Among the movies we’ve watched have been, as I mentioned the other day, The Third Man and White Heat. This is going to be short, so I don’t really have time to jump into a full-blown exploration of the two films’ many nuances and significances, but I might as well just touch briefly on the thoughts I had while rewatching.

The symbolic recursion of man within man within man

With The Third Man, every other line in the first half of the film seems to be a clue, a subtle hint to the mysteries Holly spends the rest of the film furiously unraveling. The way the film so carefully traces the effects that Harry Lime had on those around him reminds me of some of Orson Welles’ other contributions to film: say, for example, Citizen Kane, which asks if one word can really sum up a man’s life, or Touch of Evil, which concludes with Marlene Dietrich asking, “What does it matter what you say about people?”

Of course here we’ve instead got the direction of Carol Reed, filling in the darkness and disorientation, as in his earlier films, Odd Man Out and The Fallen Idol, where the confused protagonists (a dying IRA operative and an ambassador’s young son, respectively) wander through situations just as undecipherable as Holly Martins’ stay in Vienna. Between the nonstop canted angles and the blissfully idiosyncratic, often incongruous zither music, it’s a decidedly off-balance film – the truth is always behind another shadow, another corner, or as Calloway says, “We should’ve dug deeper than a grave.” And the film always keeps a very British sense of dark humor about the whole affair.

Martins: A parrot bit me.

Calloway: Oh, stop behaving like a fool, Martins…

I think The Third Man forms a great contrast with the other film on my mind, released the same year, Raoul Walsh’s White Heat. Both contain blithely smiling villains. But while The Third Man coyly clings to secret after secret, layer after layer, White Heat is blunt as hell. (I wonder if I could draw a parallel between Walsh and Samuel Fuller, in that both seem to trade in subtlety for raw brutality.) In the first 5 minutes, we’re introduced to our weirdly sympathetic, totally psychotic central character, Cody Jarrett, a mercilessly hands-on gangleader played by veteran actor James Cagney.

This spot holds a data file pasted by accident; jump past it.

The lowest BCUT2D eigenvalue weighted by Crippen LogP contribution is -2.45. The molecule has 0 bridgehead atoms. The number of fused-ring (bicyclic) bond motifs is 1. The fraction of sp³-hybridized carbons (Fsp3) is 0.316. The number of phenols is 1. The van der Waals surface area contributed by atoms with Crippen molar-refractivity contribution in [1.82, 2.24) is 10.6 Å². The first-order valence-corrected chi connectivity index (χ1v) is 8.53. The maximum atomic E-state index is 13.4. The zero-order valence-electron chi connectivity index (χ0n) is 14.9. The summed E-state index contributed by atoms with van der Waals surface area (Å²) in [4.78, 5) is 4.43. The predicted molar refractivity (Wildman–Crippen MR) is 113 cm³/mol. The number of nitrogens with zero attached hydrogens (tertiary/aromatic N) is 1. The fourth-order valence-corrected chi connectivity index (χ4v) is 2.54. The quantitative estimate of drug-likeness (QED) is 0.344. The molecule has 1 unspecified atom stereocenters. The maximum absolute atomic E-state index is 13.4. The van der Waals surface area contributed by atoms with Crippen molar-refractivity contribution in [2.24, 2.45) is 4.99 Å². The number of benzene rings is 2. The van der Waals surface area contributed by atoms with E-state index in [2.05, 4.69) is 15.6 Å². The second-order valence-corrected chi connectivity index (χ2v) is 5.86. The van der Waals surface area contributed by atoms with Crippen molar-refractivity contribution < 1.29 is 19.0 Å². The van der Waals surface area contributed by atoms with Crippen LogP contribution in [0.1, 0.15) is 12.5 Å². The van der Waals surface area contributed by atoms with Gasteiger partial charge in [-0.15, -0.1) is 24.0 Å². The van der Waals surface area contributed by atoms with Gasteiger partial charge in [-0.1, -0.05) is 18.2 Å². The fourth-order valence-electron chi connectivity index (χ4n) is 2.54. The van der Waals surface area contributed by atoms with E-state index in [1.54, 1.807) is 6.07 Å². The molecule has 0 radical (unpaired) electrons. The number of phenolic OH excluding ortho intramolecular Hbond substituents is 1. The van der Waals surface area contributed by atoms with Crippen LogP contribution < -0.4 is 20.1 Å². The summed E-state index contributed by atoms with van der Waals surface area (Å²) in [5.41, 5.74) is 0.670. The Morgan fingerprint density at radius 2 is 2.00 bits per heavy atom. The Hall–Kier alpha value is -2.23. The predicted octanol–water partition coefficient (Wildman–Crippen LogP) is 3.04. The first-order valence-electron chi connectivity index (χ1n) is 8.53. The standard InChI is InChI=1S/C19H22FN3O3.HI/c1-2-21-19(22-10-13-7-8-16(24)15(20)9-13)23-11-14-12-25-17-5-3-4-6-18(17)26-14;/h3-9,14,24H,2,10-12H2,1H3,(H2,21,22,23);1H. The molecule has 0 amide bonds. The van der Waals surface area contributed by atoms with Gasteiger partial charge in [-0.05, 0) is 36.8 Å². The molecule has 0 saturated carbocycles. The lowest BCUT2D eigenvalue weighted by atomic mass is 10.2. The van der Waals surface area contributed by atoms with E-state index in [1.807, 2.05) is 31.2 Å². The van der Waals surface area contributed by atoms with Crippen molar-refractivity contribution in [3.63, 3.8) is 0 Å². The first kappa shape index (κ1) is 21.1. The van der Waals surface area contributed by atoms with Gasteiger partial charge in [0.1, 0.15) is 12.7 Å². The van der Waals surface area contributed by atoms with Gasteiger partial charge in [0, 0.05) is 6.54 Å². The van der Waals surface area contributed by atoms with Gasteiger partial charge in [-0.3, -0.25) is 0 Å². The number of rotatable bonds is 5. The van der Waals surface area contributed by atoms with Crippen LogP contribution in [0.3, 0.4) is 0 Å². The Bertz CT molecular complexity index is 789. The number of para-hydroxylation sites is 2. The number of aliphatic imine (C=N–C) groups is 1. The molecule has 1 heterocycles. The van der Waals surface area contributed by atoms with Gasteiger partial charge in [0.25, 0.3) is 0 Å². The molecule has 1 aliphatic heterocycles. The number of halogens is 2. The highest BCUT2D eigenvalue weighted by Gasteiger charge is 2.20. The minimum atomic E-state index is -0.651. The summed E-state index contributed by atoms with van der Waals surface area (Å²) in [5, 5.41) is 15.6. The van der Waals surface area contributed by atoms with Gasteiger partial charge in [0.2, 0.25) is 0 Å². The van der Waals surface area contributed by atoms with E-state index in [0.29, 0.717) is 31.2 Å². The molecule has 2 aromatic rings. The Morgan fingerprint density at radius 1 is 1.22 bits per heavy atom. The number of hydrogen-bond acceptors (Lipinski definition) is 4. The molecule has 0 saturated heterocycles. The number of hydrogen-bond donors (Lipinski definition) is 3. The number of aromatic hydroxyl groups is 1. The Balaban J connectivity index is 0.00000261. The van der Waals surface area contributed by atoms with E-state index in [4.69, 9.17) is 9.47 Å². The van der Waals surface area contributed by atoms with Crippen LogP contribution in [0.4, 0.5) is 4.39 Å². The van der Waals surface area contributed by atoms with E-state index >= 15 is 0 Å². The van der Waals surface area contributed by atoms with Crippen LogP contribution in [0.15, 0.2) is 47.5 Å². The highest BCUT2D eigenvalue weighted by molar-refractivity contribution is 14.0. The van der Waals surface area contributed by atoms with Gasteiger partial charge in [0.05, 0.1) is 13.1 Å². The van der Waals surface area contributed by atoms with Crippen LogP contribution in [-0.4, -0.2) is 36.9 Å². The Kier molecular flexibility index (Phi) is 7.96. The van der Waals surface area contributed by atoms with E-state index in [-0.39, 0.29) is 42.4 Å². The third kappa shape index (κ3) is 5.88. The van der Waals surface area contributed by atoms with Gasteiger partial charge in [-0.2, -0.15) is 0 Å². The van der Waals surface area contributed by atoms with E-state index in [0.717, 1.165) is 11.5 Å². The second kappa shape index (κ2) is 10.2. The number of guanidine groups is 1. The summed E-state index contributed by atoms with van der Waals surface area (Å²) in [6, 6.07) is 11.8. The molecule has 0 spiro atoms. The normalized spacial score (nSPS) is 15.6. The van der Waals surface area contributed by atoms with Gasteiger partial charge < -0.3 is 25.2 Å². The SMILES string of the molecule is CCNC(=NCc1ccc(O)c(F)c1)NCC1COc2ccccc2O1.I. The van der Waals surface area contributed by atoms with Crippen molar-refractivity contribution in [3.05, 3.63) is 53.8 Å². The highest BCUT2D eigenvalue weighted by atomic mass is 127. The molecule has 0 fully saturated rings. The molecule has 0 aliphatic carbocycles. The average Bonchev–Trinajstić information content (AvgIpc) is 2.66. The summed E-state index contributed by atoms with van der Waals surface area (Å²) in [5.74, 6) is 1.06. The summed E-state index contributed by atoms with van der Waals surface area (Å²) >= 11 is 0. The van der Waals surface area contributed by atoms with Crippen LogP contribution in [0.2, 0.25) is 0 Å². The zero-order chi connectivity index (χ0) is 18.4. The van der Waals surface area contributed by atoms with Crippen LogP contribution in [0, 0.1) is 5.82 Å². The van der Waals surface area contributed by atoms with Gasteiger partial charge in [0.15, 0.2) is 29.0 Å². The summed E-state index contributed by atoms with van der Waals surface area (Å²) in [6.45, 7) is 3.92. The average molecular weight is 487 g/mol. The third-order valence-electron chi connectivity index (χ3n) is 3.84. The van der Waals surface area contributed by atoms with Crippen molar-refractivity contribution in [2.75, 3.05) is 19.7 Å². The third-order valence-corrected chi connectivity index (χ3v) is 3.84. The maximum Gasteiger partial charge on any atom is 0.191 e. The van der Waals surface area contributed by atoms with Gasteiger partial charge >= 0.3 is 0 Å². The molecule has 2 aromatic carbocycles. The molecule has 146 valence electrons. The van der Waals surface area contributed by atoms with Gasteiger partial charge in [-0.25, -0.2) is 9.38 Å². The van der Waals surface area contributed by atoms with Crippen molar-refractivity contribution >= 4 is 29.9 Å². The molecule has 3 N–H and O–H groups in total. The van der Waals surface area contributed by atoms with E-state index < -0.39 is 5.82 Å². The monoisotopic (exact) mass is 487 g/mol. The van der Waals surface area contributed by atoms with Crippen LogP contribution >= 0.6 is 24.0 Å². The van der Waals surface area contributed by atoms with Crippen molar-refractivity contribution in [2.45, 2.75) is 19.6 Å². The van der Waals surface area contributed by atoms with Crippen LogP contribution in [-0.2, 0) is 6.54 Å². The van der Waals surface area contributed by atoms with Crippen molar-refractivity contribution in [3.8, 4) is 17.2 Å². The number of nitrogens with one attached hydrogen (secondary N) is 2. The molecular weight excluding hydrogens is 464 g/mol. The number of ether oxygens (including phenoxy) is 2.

Cagney was returning to the gangster movie a decade after having helped define it with roles in Warner Bros. films like Walsh’s The Roaring Twenties, Michael Curtiz’s Angels with Dirty Faces (both opposite Bogart), and of course the grapefruit-smashing iconography of William Wellman’s The Public Enemy. His performance as Cody Jarrett, though, drops the relatively well-intentioned rags-to-riches element of these Depression-era films for a delusional but brazen figure fixated on the support of his mother and her dreams of him going to the “top of the world.” Jarrett doesn’t just want to be well-off and have his best girl by his side; instead, he’s consumed with id and despises his best girl (played with sluttiness and self-interest by Virginia Mayo).

The film is filled with one weird turn after another, from the scorching of gang member Zookie with steam from a train engine (the first of many symbolic images of “White Heat”) to Jarrett’s transferred devotion to partner-in-crime-but-actually-police-informant Vic Pardo, played by frequent noir straight man Edmond O’Brien. It almost reminds me of the way black holes curve space-time: Cagney’s white-hot performance seems to skew the whole film in bleak, slightly disturbing directions. So here we have an interesting way that two films are similarly effective: The Third Man‘s driving force is powerful through his absence, while White Heat‘s makes his mark through an overwhelming presence.

Finally, since you can never embed too many videos in one blog, here’s a climactic excerpt from another movie Ashley and I watched recently, Chaplin’s The Great Dictator. It’s a great artist’s first sound film, and a passionate paean to human freedom.

I’m not sure when there’ll be more writing forthcoming from either of us, but we’ve both got plenty of ideas stewing in our heads (both collaboratively and individually), so more eventually.